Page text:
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Liao Q (2012) Implicit solvers using stabilized mixed approximation in International Journal for Numerical Methods in Fluids

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Smethurst C (2013) Unstructured finite element method for the solution of the Boussinesq problem in three dimensions in International Journal for Numerical Methods in Fluids

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Higham N (2014) Higher Order Fréchet Derivatives of Matrix Functions and the Level-2 Condition Number in SIAM Journal on Matrix Analysis and Applications

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Higham N (2016) Bounds for the Distance to the Nearest Correlation Matrix in SIAM Journal on Matrix Analysis and Applications

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Higham N (2014) Estimating the Condition Number of the Fréchet Derivative of a Matrix Function in SIAM Journal on Scientific Computing

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G├╝ttel S (2015) Zolotarev Quadrature Rules and Load Balancing for the FEAST Eigensolver in SIAM Journal on Scientific Computing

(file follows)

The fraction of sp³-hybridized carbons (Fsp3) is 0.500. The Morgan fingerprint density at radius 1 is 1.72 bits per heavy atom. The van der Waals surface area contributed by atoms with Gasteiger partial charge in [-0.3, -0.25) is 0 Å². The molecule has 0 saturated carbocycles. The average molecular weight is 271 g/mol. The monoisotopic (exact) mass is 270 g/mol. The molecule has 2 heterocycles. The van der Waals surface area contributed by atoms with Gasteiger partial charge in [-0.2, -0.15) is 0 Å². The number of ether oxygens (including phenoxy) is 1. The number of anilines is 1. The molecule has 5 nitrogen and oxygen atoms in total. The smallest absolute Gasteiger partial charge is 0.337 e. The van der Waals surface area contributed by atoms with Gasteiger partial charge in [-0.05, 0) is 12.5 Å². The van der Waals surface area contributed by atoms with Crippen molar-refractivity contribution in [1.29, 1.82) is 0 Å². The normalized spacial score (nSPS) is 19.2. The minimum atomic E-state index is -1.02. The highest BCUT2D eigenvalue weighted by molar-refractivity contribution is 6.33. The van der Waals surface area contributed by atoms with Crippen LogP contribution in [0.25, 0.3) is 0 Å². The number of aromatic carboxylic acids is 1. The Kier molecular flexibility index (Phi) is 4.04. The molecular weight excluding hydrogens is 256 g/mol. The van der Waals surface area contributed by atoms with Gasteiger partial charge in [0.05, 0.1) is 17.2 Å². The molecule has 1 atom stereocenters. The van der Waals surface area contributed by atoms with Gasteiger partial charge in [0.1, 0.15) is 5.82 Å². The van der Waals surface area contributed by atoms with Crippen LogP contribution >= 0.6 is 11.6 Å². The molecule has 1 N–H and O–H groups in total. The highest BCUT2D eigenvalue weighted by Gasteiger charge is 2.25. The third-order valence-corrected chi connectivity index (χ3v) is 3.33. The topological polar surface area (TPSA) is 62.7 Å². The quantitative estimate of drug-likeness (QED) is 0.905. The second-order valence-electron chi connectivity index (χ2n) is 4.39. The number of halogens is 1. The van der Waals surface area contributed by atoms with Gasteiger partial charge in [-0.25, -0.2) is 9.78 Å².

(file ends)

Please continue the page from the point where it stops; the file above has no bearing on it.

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Al-Mohy A (2015) New Algorithms for Computing the Matrix Sine and Cosine Separately or Simultaneously in SIAM Journal on Scientific Computing

Description Formed a new interdisciplinary research community in numerical algorithms
and high performance computing (HPC) and stimulate UK research at an
internationally leading level. Organized short courses
and workshops in numerical algorithms and HPC in order to
facilitate the exchange of ideas from different fields and
disciplines. Promoted intensive interactions between research groups
across the UK, and expand the network over the
lifetime of the project. Raised the level of training and involvement of
research students and PDRAs in multi-disciplinary NA/HPC research and
thereby build capacity. Produced software that addresses application
Exploitation Route Further grant applications, software widely used.
Sectors Aerospace, Defence and Marine,Construction,Digital/Communication/Information Technologies (including Software),Electronics,Energy,Financial Services, and Management Consultancy,Healthcare,Pharmaceuticals and Medical Biotechnology

Description Diverse applications though algorithms and software (open sourc and commerical) prouced .
First Year Of Impact 2014
Sector Aerospace, Defence and Marine,Creative Economy,Financial Services, and Management Consultancy,Healthcare,Manufacturing, including Industrial Biotechology
Impact Types Economic